In The Refrains Of 'Arabia Felix,' A Reminder: Often The End Is Just A Start
This trip is not going to end well.
That much is clear from the outset in Arabia Felix. The book — first published by Danish novelist Thorkild Hansen in 1962, later translated into English by James and Kathleen McFarlane, and now out in a new edition — flirts with the ambiguous boundaries between history, fiction and travelogue. But almost from the very beginning, it is unmistakably firm on one point: Just about every one of the bright young scholars who undertake the ambitious scientific expedition at the heart of the book is going to die.
What's more, Hansen notes: "Today, two hundred years after their expedition, they are almost completely forgotten."
Yet at the outset of the actual trip, in 1761, the Danish financiers behind it could scarcely have had higher hopes. This quest to uncover the empirical truths behind the Bible in Arabia Felix — "Happy Arabia," or Yemen, as it's known today — was to be King Frederick V's chance to make his own splash in the era of the Enlightenment. It was to be a testament to humankind's capacity to make sense of the worldly and holy at once, by gratifying "simultaneously two of the greatest obsessions of the age — the great interest in science, and the enthusiasm for foreign and particularly Oriental lands."
Trouble is, humankind — as it's wont to do sometimes — got in the way.
Out of the journals, illustrations and correspondence the unfortunate expeditioneers left behind, Hansen cobbles together a narrative as concerned with the men themselves as what they sent back — the scientific contributions that are also partly memorials to the disaster, when they even survived at all. Hansen's account dances in the ample daylight that separates these would-be scientific heroes: There's the cold, abrasively uncompromising botanist Forsskål, for instance; the scheming philologist von Haven, who might be another Iago if he weren't so damn lazy; and Niebuhr, the survivor and beating heart of the book, whose achievements did have some lasting value. Between these three men, and occasionally a few interlopers, Hansen triangulates a rich study of all the little human failings that erode our big ideas.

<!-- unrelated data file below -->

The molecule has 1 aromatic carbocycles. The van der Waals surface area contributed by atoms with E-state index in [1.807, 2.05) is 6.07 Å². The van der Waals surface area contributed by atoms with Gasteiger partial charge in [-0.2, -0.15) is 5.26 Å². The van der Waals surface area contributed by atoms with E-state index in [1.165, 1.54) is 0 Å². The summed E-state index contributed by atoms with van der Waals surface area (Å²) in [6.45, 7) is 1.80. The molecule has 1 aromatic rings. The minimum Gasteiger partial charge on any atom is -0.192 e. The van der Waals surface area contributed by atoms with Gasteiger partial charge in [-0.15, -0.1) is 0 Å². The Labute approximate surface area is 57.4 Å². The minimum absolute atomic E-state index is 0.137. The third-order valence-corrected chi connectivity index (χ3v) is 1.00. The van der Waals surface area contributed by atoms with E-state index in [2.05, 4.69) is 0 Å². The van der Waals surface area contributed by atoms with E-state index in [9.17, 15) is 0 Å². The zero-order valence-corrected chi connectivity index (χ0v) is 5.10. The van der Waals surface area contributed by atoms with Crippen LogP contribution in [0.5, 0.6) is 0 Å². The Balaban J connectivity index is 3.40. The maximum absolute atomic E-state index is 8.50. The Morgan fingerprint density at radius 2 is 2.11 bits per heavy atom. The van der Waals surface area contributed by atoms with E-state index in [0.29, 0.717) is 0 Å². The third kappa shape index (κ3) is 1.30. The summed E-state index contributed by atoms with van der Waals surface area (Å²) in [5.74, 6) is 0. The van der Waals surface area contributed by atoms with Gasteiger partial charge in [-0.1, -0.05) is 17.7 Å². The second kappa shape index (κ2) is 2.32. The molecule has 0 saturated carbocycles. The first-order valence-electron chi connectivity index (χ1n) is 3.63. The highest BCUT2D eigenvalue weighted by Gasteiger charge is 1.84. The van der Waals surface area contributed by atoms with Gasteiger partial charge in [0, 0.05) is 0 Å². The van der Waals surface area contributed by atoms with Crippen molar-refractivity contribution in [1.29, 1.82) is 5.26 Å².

Though Hansen clearly feels affection for his subjects, he also feels no hesitation in slyly poking fun at their foibles.
At the same time, he keeps his sense of humor about it. Though Hansen clearly feels affection for his subjects, he also feels no hesitation in slyly poking fun at their foibles (and no one more so than von Haven). After an extended passage from a diary, he will chip in a line or two of snark or sarcasm — like a congenial wink from the director to the audience: Don't we both know better than those guys on stage?
For, despite the humor, it's tough at times to avoid the book's kinship to drama — namely, ancient tragedy. Like an Oedipus Rex, we know the way this one ends already; after all, it can be tough to call it a spoiler if the ending already lives in a Wikipedia entry. And Hansen only bolsters this connection, pointing out the sad refrains he hears in the young men's accounts, like their wistful observations of young women that seem to surface every time they depart a city.
"It almost seems as if the same girls are reappearing," Hansen writes, "entering upon the scene like a Greek chorus to mark an entr'acte."
Hansen has refrains of his own. With a favorite phrase — "we can picture" — he and his able translators repeatedly call upon us to conjure scene after scene from the dustbin of history: a rare balmy evening on the Atlantic, a troupe of girls dancing barefoot on the sand, a bitterly painful request from one member of the expedition to another. These moments lurk between the lines of diaries that might otherwise have made for dry reading; in Hansen's words, they take on the weight of the living.
It can be tough sometimes to root for these guys. Their failings can be deeply frustrating to watch, and their astute observations are matched only by their blithe obliviousness — to the plight of the slaves around them, for example, or the colonial blind spots most of them bear.
But then, that's part of the "double chord" that Hansen mentions at one point, that quietly plays throughout this book. There are, at all times, two separate strains playing at once: the hopes for the expedition and the foreknowledge of its fatal end, and the sympathies for each man and their ever-present frustrations, their discoveries and what they sacrificed to make them.
And always, the two sides to the impossible question driving both author and expeditioneers from the book's front cover onward: Why Arabia Felix? Why, after it has eluded so many and brought woe to so many more, is the land they're seeking called "happy" — and why, in the end, do they seek it?
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